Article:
“The State Assemblies are reconstituted, as are all local government councils. I urge them to adopt a bi-partisan approach to all the issues that come before them. At the national level, a bi-partisan approach will be our guiding principle. I call upon the usurper, General Sani Abacha, to announce his resignation forthwith, together with the rest of his illegal ruling council. We are prepared to enter into negotiations with them to work out the mechanics for a smooth transfer of power.
“I pledge that if they hand over quietly, they will be retired with all their entitlements, and their positions will be accorded all the respect due to them. For our objective is neither recrimination nor witch-hunting, but an enforcement of the will of the Nigerian people, as expressed in free elections conducted by the duly constituted authority of the time.
“I hereby invoke the mandate bestowed upon me by my victory in the said election, to call on all members of the Armed Forces and the Police, the Civil and Public Services throughout the Federal Republic of Nigeria, to obey only the Government of National Unity that is headed by me, your only elected President.
“My Government of National Unity is the only legitimate, constituted authority in the Federal Republic of Nigeria, as of now. People of Nigeria, these are challenging times in the history of our continent, Africa, and we in Nigeria must not allow ourselves to be left behind. Our struggle is the same as that waged by the people of South Africa, which has been successfully concluded, with the inauguration of Mr. Nelson Mandela as the first African President of that country.
“Nelson Mandela fought to replace MINORITY rule with MAJORITY rule. We in Nigeria are also fighting to replace MINORITY rule, for we are ruled by only a tiny section of our armed forces. Like the South Africans, we want MAJORITY rule today, which is rule only by those chosen by all the people of Nigeria as a whole in free and fair elections.
“The only difference between South Africa and Nigeria is that those who imposed minority rule on the majority rule whether it is by black or white remains minority rule, and must be booted out. I call on you, heroic people of Nigeria, to emulate the actions of your brothers and sisters in South Africa and stand up as one person to throw away the yoke of minority rule forever.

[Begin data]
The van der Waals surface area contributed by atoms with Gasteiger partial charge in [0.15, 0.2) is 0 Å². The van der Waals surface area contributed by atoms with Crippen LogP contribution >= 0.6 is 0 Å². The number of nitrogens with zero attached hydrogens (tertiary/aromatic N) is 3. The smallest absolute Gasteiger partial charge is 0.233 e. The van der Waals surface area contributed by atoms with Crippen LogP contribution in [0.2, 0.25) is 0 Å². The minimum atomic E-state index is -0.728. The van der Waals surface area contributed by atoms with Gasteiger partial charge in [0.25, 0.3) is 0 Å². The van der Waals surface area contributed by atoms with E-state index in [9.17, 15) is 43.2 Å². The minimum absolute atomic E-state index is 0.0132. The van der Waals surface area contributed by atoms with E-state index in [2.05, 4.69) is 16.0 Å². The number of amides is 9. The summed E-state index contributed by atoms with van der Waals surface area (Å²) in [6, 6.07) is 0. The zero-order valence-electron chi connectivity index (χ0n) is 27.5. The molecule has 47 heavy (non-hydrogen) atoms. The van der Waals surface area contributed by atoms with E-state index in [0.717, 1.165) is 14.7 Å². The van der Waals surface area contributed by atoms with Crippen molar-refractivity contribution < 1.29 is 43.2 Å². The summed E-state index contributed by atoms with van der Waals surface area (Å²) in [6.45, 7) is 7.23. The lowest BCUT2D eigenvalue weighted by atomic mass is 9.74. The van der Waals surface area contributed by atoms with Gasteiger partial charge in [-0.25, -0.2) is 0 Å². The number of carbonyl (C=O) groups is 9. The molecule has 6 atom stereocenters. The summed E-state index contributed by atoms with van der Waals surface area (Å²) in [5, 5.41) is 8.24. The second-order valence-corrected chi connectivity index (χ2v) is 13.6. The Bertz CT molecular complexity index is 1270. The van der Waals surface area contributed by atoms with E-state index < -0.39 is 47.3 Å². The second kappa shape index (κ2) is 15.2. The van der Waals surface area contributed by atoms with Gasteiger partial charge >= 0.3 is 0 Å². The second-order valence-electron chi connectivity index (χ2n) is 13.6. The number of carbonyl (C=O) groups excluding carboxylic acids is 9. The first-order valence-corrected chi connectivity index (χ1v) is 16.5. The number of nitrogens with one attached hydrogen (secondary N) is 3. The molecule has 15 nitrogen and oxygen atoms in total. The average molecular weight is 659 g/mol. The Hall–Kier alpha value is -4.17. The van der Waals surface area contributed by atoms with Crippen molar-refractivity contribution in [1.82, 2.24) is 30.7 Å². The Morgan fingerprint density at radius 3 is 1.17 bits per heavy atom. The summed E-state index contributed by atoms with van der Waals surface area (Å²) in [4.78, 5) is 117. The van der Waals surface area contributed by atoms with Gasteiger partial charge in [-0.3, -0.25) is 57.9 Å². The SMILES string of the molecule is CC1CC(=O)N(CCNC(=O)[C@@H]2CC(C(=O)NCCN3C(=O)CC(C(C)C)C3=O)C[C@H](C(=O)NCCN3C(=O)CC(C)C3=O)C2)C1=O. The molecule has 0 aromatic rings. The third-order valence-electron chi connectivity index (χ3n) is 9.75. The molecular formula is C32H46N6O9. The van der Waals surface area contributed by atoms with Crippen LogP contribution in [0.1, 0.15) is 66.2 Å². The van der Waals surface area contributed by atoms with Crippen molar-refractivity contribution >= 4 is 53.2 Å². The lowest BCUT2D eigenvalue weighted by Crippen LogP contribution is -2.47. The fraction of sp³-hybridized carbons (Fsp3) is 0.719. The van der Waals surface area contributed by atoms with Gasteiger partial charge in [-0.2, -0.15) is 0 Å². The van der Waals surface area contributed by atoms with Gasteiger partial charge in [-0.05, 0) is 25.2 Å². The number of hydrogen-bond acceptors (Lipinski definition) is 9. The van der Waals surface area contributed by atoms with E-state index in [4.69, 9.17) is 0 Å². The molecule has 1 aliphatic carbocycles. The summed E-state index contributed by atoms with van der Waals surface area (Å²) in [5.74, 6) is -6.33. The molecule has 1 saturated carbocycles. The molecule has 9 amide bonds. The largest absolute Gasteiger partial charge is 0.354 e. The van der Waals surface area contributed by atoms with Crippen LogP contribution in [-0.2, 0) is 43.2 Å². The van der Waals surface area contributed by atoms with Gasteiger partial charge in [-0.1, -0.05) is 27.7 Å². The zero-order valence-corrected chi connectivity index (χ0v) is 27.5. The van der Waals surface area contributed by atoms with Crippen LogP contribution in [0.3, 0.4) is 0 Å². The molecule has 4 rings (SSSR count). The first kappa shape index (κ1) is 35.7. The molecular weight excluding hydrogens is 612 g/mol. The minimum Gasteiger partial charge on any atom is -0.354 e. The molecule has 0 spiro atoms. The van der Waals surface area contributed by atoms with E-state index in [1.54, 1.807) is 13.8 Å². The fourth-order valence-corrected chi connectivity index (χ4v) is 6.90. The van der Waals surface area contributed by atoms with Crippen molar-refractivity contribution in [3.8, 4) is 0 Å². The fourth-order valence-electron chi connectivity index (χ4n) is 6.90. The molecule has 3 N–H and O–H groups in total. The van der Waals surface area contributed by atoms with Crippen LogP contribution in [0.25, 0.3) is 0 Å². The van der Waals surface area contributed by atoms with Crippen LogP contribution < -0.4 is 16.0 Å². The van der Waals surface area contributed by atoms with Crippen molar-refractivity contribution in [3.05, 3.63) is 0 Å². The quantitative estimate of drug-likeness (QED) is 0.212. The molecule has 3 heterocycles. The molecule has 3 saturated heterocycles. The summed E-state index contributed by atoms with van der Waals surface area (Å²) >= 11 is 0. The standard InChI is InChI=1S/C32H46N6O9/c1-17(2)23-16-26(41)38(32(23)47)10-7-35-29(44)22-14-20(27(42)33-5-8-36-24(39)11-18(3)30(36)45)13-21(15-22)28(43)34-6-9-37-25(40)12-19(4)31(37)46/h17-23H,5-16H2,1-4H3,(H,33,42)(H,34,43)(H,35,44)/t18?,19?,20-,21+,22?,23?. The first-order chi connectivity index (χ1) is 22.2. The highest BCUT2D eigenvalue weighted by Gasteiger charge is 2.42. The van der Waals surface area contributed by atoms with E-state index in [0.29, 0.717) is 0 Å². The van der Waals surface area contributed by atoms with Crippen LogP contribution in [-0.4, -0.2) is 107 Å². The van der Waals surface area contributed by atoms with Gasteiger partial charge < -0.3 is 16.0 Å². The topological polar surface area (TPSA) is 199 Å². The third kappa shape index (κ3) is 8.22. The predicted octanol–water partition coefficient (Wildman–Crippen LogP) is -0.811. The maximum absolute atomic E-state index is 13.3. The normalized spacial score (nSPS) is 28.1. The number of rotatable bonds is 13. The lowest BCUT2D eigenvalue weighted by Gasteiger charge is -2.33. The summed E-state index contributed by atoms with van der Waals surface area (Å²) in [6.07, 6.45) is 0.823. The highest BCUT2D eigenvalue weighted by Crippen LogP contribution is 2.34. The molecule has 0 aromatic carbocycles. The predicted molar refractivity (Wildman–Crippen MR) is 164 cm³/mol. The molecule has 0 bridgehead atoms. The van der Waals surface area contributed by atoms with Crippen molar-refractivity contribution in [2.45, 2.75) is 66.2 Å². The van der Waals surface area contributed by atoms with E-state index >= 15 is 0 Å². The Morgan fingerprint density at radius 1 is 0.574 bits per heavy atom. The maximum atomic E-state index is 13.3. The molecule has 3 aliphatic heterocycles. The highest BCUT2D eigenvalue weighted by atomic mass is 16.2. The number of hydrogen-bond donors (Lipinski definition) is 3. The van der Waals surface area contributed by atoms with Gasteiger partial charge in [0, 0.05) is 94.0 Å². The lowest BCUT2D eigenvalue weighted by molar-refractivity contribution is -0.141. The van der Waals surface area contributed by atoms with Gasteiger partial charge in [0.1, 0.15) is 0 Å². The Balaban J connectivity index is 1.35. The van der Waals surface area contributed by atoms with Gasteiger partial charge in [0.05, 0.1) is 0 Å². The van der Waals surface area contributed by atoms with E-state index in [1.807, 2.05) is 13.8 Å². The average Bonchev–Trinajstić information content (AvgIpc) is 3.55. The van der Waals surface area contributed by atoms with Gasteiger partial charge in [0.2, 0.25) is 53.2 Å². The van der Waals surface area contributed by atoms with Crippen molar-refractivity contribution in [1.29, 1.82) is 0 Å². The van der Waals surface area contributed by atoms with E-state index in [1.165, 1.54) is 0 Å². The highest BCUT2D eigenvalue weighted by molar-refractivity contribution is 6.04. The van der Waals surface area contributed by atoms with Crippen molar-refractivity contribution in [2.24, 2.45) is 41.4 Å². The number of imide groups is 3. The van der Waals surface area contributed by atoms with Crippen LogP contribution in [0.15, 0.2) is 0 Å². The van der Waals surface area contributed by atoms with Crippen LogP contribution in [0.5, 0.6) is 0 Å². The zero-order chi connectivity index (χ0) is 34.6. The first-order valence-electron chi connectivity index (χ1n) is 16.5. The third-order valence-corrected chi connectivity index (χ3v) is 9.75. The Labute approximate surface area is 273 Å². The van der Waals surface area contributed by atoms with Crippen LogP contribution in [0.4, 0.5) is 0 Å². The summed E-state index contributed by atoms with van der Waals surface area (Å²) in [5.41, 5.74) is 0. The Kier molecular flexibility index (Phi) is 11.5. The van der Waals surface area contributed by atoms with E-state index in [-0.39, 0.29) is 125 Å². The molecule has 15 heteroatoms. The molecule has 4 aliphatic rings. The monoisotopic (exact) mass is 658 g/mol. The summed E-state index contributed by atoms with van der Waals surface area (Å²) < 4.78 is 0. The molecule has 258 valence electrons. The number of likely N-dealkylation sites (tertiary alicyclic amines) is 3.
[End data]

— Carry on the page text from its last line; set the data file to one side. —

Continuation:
“The antics of every minority that oppresses the majority are always the same. They will try to intimidate you with threats of police action. But do not let us fear arrest. In South Africa, so many people were arrested, during the campaign against the Pass Laws, for instance, that the jails could not hold all of them. Today, apartheid is gone forever.
“So, let it be with Nigeria. Let us say goodbye forever to minority rule by the military. They talk of treason. But haven’t they heard of the Rivonia treason trial in South Africa? Did those treason trials halt the march of history? People of Nigeria, our time is now. You are the repository of power in the land.
“No one can give you power. It is yours. Take it! From this day, show to the world that anyone who takes the people of Nigeria for fools is deceiving himself and will have the people to answer to. God bless you all. Long live the Federal Republic of Nigeria. Long live the Government of National Unity.”
MKO Abiola Quotes
1. Accept what God has given you and make the best use of it
2. If you go borrowing, you will go a sorrowing
3. It should not take the extreme measure of killing a new born child just because the midwife is a bad woman.
4. No one can give you power. It is yours. Take it!
5. From this day, show to the world that anyone who takes the people of Nigeria for fools is deceiving himself and will have the people to answer to.
6. People of Nigeria, our time is now. You are the repository of power in the land.
7. There is no humiliation I have not endured, no snare that has not been put in my path, no “setup” that has not been designed for me in my endeavor to use the path of peace to enforce the mandate that you bestowed on me.
8. You cannot shave the head in the absence of the owner
9. A scarcity of books and equipment has rendered our schools into desolate deserts of ignorance
10. We are sickened to see people who have shown little or no personal achievement, either in building up private businesses, or making success of any tangible thing, being placed in charge of the management of our nation’s economy, by rulers who are not accountable to anyone.
11. Our youths, in particular, can see no hope on the horizon, and many can only dream of escaping from our shores to join the brain drain.”
12. We are plagued also by periodic balance of payments crises, which have led to a perennial shortage of essential drugs that has turned our hospitals and clinics into mortuaries.”